I’ve decided that each Saturday, I will post one of the books I have in my user generated library on the Antonia Bayle server. If you have a book you’d like to donate to the library, that is not already listed in my player-written book area, please feel free to mail it to Ellithia, and I will send some coin in return. The first book is:
A Selection of Norrathian Fables – By Kaalenarc
A Tale of Two Monks
Two monks were on a long journey. Being monks who were deeply religious, they had taken many vows in service to their God. They walked many leagues in silence when they came to a clearing. Next to the clearing was a stream. On the other side stood a fair maiden, who wanted to come across. Without any hesitation, the first monk crossed the stream, picked up the fair maiden, forded her back and set her down.
The two monks continued on in silence for some time.
After some time the second monk spun towards the first and said, “You know, we have taken vows. It’s against those vows to come in contact with a member of the opposite sex, let alone speak to one, and you picked up the maiden, forded her across and set her down. I can’t believe it.”
The first monk paused a moment and said, “I set her down back there. You, however, have carried her all the way here.”
The Lost Axe
A man who lost his axe suspected his neighbor’s son of stealing it. To him, as he observed the boy, the way the lad walked, the expression on his face, the manner of his speech – in fact everything about his appearance and behavior betrayed that he had stolen the axe.
Not long afterwards the man found his axe while rearranging his guild hall basement. When he saw his neighbor’s son again, nothing about the boy’s behavior nor appearance seemed to suggest that he had stolen the axe.
The Eye of the Beholder
One the road to Qeynos in Antonica, a young sage meets a man near the great Claymore monument, who has two wives. One is pretty and the other plain. Yet he favors the plain wife. So the young sage asks him why.
The man answers:
“The pretty one knows she is pretty. I don’t. The plain one knows she is plain. I don’t. A bad person knows he is bad. I don’t.”
The sage says:
“I shall remember the lesson. The saint behaves as a saint, by his own volition.”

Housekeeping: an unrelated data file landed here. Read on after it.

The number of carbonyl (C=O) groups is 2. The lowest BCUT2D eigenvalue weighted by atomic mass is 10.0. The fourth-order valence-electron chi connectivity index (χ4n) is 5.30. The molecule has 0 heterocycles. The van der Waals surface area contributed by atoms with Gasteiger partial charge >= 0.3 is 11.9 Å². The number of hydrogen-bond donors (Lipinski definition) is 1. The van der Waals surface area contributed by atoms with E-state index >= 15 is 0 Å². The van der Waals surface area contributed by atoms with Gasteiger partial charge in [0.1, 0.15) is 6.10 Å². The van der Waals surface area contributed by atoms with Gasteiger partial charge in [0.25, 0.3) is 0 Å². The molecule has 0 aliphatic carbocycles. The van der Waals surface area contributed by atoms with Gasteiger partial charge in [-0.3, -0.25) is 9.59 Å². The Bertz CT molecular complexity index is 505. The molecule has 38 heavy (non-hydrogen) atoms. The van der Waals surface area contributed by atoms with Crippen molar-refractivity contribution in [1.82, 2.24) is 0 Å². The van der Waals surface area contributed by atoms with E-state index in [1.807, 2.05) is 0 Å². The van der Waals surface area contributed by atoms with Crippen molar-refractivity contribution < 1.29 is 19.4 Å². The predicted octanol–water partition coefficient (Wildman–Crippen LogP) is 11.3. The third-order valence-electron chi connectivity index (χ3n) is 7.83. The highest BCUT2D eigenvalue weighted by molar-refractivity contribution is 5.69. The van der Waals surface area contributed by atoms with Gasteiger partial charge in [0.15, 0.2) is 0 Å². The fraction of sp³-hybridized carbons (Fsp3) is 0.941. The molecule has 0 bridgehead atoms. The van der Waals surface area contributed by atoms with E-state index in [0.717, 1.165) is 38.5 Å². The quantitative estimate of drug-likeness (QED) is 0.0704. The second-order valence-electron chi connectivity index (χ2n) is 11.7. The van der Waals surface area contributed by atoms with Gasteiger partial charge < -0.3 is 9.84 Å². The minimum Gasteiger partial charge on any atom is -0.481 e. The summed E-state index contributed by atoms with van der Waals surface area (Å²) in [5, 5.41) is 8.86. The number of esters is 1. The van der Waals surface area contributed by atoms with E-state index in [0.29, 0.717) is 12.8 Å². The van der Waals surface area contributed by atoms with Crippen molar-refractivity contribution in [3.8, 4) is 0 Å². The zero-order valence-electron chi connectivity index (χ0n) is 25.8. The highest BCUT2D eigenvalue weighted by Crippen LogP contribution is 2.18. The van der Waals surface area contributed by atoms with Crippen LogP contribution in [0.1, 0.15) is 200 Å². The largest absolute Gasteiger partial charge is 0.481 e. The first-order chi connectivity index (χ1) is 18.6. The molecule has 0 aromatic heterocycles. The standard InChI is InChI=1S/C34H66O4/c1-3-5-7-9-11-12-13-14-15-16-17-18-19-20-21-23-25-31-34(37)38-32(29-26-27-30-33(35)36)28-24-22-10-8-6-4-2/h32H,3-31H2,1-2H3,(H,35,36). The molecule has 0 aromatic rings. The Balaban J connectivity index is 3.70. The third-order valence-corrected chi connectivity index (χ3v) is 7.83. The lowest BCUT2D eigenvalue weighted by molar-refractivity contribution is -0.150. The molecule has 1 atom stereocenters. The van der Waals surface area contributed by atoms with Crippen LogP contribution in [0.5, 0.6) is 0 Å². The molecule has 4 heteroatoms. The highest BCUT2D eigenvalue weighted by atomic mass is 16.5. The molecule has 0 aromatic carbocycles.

The Eagle and the Arrow
An eagle sat on a lofty rock, watching the movements of a Hare whom he sought to make his prey. A ranger, who saw the Eagle from a place of concealment, took an accurate aim and wounded him mortally. The Eagle gave one look at the arrow that had entered his heart and saw in that single glance that its feathers had been furnished by himself. “It is a double grief to me,” he exclaimed, “that I should perish by an arrow feathered from my own wings.”
The Wolf and the Lamb
A wolf was drinking at a spring on a hillside. On looking up he saw a lamb just beginning to drink lower down. “There’s my supper,” thought he, “if only I can find some excuse to seize it. He called out to the Lamb, “how dare you muddle my drinking water?” “No,” said the Lamb; “if the water is muddy up there, I cannot be the cause of it, for it runs down from you to me.” “Well, then” said the wolf, “why did you call me bad names this time last year?”
“That cannot be,” said the Lamb; “I am only six months old.”
“I don’t care,” snarled the Wolf; “if it was not you, it was your father;” and with that he rushed upon the poor little Lamb and ate her all up.
The tyrant will always find a pretext for his tyranny.
The First Froglok King
In Ancient days, a group of Frogloks were living happily in a swamp that just suited them; they went spalshing about caring for nobody and nobody troubling with them. But some of them thought this was not right; they should have a king. They therefore sent a petition to Marr to give them what they wanted. “Mighty Marr,” they cried. “Send us a king that will rule over us and keep us in order.” Marr laughed at their croaking, and threw down a huge log. The Frogloks were frightened by the commotion in their midst. After a time, seeing that it did not move, one or two of the boldest of them ventured towards the log, and even dared to touch it. Then all the Frogloks came and did the same; and for some time the Frogloks went about their business every day without taking the slightest noitice of the new King Log. But this did not suit them, so they sent another petition to Marr, and said to him, “We want a real king; one that will really rule over us.” This made Marr angry, so he sent among them a big troll that soon set to work gobbling them all up. The Frogloks repented too late.
The Freeport Farmer and the Dragon
The son of a farmer from Freeport accidently trod upon a dragon’s tail. The great dragon turned and bit him and the son died. The father, in a rage, got his axe, and pursuing the Dragon, cut off part of its tail. The dragon, in revenge, began killing the Farmer’s cattle.
The farmer, unable then to pay the Overlord’s taxes, thought it best to make it up with the Dragon, and brought food and what small treasures he could muster to the mouth of its lair, and said to it: “Let’s forget and forgive; perhaps you were right to punish my son, and take vengeance on my cattle, but surely I was right in trying to revenge him; now that we are both satisfied why should we not be friends again?”
“No, no.” said the dragon; “take away your gifts; you can never forget the death of your son, nor I the loss of my tail”
No one truly forgets injuries in the presence of him who caused the injury.
Safe Journeys to all in Norrath.